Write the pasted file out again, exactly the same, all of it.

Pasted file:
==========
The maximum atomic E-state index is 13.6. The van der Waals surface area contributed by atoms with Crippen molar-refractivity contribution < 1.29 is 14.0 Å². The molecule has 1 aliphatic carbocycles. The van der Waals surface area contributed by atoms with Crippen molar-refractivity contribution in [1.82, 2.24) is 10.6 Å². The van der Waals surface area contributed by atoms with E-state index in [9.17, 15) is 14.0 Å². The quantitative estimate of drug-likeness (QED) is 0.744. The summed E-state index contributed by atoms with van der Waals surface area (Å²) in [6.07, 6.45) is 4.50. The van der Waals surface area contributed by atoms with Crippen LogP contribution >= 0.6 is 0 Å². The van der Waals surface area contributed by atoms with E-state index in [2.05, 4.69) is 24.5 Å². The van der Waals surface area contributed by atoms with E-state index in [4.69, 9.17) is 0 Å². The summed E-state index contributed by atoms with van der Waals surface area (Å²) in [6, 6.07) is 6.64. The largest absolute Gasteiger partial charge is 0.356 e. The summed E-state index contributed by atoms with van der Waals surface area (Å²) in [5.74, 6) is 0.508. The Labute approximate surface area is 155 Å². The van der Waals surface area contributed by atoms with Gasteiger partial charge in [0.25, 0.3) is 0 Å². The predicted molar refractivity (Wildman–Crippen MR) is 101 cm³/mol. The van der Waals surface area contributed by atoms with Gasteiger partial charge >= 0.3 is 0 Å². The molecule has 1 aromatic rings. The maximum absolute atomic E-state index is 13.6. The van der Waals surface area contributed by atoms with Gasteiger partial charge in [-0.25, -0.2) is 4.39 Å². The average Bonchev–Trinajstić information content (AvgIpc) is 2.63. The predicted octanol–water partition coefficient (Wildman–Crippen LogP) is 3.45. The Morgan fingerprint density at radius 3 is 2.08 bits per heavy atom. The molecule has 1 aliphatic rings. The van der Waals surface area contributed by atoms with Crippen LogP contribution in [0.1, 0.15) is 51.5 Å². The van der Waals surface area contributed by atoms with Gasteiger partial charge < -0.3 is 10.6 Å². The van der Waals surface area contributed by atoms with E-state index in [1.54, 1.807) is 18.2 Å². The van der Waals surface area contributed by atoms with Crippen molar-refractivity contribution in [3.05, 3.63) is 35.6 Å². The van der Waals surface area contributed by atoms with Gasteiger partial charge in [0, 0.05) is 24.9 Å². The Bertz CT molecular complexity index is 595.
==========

The maximum atomic E-state index is 13.6. The van der Waals surface area contributed by atoms with Crippen molar-refractivity contribution < 1.29 is 14.0 Å². The molecule has 1 aliphatic carbocycles. The van der Waals surface area contributed by atoms with Crippen molar-refractivity contribution in [1.82, 2.24) is 10.6 Å². The van der Waals surface area contributed by atoms with E-state index in [9.17, 15) is 14.0 Å². The quantitative estimate of drug-likeness (QED) is 0.744. The summed E-state index contributed by atoms with van der Waals surface area (Å²) in [6.07, 6.45) is 4.50. The van der Waals surface area contributed by atoms with Crippen LogP contribution >= 0.6 is 0 Å². The van der Waals surface area contributed by atoms with E-state index in [2.05, 4.69) is 24.5 Å². The van der Waals surface area contributed by atoms with E-state index in [4.69, 9.17) is 0 Å². The summed E-state index contributed by atoms with van der Waals surface area (Å²) in [6, 6.07) is 6.64. The largest absolute Gasteiger partial charge is 0.356 e. The summed E-state index contributed by atoms with van der Waals surface area (Å²) in [5.74, 6) is 0.508. The Labute approximate surface area is 155 Å². The van der Waals surface area contributed by atoms with Gasteiger partial charge in [0.25, 0.3) is 0 Å². The predicted molar refractivity (Wildman–Crippen MR) is 101 cm³/mol. The van der Waals surface area contributed by atoms with Gasteiger partial charge >= 0.3 is 0 Å². The molecule has 1 aromatic rings. The maximum absolute atomic E-state index is 13.6. The van der Waals surface area contributed by atoms with Gasteiger partial charge in [-0.25, -0.2) is 4.39 Å². The average Bonchev–Trinajstić information content (AvgIpc) is 2.63. The predicted octanol–water partition coefficient (Wildman–Crippen LogP) is 3.45. The Morgan fingerprint density at radius 3 is 2.08 bits per heavy atom. The molecule has 1 aliphatic rings. The van der Waals surface area contributed by atoms with Crippen LogP contribution in [0.1, 0.15) is 51.5 Å². The van der Waals surface area contributed by atoms with Gasteiger partial charge < -0.3 is 10.6 Å². The van der Waals surface area contributed by atoms with E-state index in [1.54, 1.807) is 18.2 Å². The van der Waals surface area contributed by atoms with Crippen molar-refractivity contribution in [3.05, 3.63) is 35.6 Å². The van der Waals surface area contributed by atoms with Gasteiger partial charge in [0, 0.05) is 24.9 Å². The Bertz CT molecular complexity index is 595.